Archbishop Alexander Sample is a supporter of the Detroit Tigers in baseball and the Green Bay Packers in football. He has the hats to prove his allegiances. Sports, the archbishop says, help people refresh themselves from the burdens of daily life. (Ed Langlois/Catholic Sentinel)
Archbishop Alexander Sample is a supporter of the Detroit Tigers in baseball and the Green Bay Packers in football. He has the hats to prove his allegiances. Sports, the archbishop says, help people refresh themselves from the burdens of daily life. (Ed Langlois/Catholic Sentinel)

Archbishops rarely get a Sunday off. But if he finds a chance, Portland Archbishop Alexander Sample will tune in to watch his beloved Green Bay Packers of the National Football League.

“I’m a die-hard fan,” he says. “You don’t lose it.”

The devotion to the green and gold goes back to his youth on the Upper Peninsula of Michigan, just a few ticks from the Wisconsin border. The peninsula — where he moved as a teen and where he served as bishop 2006 – 2013 —  is in the same state as the Detroit Lions, but it’s Packer territory.

When it comes to the NFL, the future archbishop grew up in a split household. His father, from Minnesota, rooted for the Vikings. His mother was a Wisconsin native with zealous feelings for the Packers. Young Alex favored the Vikings for a time, but once the family moved from Nevada to the far north of Michigan, his loyalty to the Packers was set. The switch did not cause much domestic strife, despite the decades-old rivalry between the Vikings and the Packers.

While serving in Marquette, he would record Packer broadcasts during Mass to watch later, imploring parishioners not to tell him the score.

One fellow fan gave him the ultimate in Packers swag — a hat in the shape of a wedge of Wisconsin cheese. More often he wears his official Packers cap, green with the iconic gold G.

Part of the joy was watching Packers games with his mother Joyce, who died in 2017.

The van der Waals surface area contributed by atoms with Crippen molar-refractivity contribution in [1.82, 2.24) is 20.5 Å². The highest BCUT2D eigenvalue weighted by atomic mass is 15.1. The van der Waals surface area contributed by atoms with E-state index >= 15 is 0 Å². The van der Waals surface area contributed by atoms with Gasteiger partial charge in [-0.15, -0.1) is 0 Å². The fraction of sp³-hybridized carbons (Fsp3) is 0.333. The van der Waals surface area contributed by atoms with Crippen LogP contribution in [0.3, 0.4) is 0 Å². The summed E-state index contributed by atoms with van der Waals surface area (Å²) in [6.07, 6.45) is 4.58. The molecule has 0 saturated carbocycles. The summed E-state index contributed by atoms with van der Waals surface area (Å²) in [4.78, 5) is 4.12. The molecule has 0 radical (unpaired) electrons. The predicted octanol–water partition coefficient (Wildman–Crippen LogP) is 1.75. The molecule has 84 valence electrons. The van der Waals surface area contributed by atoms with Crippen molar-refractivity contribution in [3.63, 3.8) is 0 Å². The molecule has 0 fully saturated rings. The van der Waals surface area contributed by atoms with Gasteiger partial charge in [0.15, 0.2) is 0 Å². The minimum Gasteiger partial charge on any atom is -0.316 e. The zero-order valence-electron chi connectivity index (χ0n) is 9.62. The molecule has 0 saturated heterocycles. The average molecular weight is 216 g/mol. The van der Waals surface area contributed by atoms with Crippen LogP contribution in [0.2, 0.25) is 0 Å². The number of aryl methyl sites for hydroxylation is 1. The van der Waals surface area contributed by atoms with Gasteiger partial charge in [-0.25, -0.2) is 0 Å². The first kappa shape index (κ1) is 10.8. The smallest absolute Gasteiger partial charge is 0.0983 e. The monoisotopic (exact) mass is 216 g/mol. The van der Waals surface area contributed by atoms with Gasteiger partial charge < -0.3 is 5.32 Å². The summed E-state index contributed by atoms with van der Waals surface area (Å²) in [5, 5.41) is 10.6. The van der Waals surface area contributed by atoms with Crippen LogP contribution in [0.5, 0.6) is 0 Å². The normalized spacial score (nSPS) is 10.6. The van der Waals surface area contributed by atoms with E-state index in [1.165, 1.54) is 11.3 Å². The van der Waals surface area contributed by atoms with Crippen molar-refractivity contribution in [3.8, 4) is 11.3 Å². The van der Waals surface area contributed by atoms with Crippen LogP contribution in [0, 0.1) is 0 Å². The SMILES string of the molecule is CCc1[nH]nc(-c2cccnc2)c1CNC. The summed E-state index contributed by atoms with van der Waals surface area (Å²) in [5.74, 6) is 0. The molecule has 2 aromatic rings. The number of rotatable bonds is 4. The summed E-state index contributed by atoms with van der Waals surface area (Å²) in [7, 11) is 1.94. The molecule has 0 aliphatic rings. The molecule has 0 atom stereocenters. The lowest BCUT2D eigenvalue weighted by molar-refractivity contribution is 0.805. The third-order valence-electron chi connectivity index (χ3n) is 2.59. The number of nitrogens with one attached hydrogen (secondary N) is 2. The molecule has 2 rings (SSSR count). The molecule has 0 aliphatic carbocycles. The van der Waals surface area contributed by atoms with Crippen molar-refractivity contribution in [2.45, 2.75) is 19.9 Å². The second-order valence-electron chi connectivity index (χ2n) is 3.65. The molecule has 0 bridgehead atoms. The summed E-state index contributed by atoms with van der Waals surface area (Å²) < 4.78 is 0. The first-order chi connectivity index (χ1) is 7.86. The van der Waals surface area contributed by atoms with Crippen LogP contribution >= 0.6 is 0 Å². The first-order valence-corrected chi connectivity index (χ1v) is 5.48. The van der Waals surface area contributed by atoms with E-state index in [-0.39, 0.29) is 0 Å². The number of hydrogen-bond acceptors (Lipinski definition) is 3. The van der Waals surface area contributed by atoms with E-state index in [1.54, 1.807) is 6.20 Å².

“She loved them,” he says. “She could get pretty worked up and holler at the screen.”

He likes the culture of the Packers, a team owned by shareholder fans. And like many Packer aficionados, he marveled at the skills and grit of quarterback Brett Favre, who led Green Bay 1992 – 2007. It was a sad day when Favre was traded, but current Packers quarterback Aaron Rodgers has made the archbishop and other rooters forget their woes. Not only is Rodgers a good field general, he’s a decent man, the archbishop says.

After six years in the Pacific Northwest, the archbishop is not tempted to switch to the Seattle Seahawks or the San Francisco 49ers, “with all due respect.”

Same goes for supporting the Seattle Mariners, San Francisco Giants or Oakland A’s, the preferred teams of Portland baseball fans. After a long day at work in spring or summer, he sometimes can find a Tigers broadcast. If the score is close, he may stay up late watching and is groggy but happy the next day.

Midwestern bishops would hold summer meetings that would include periodic trips to Tiger Stadium in Detroit. He learned then that one thing he likes about watching baseball is that it offers space for conversation with friends.

Beside major league baseball and the NFL, the archbishop enjoys college football. Like many Catholics, especially in the Midwest, he follows Notre Dame. He also watches Michigan and Michigan State, careful to show balance between the two because some relatives are Wolverines and others are Spartans.  

“I like the strategy part of games,” he says, interested, for example, in why a coach would go for a field goal instead of a first down, or have a batter bunt. 

“I guess there is a little bit of a competitive spirit in me,” he says.

He’ll watch as he can, but does not spend money on television sports cable packages. And the archbishop knows it’s important not just to watch. He likes cross-country skiing, but has not had time since coming to Oregon in 2013. As bishop in Marquette, he could leave the office at 5 p.m. and be on the trail by 5:30. He’s also a longtime kayaker and cyclist.

The archbishop describes his youth sports career in humble terms.

He was a Little League baseball outfielder for years, wearing an audacious orange uniform because the team was sponsored by Sunkist.

He was a backup tackle on the Bishop Gorman High School football team in Las Vegas.

He also played a year of soccer, giving it a try because it was an exotic European sport. “I was lousy,” he says. 

He did get good at tennis and later added handball and racquetball. 

As a boy in Nevada, he had happy outings with his father going to watch the mighty University of Nevada at Las Vegas basketball team. He and his father also went fishing and hunting.

Aware of the importance of sport for young people, the archbishop has been a big supporter of the local Catholic Youth Organization.

“Archbishop Sample is a great example of how the CYO philosophy benefits all youth,” says Sister Krista von Borstel, executive director of CYO/Camp Howard. “There is a place for you no matter how talented and a requirement that everyone play a designated playing time. Team sports undoubtedly helped Archbishop Sample learn some life skills that have made him successful as a leader.”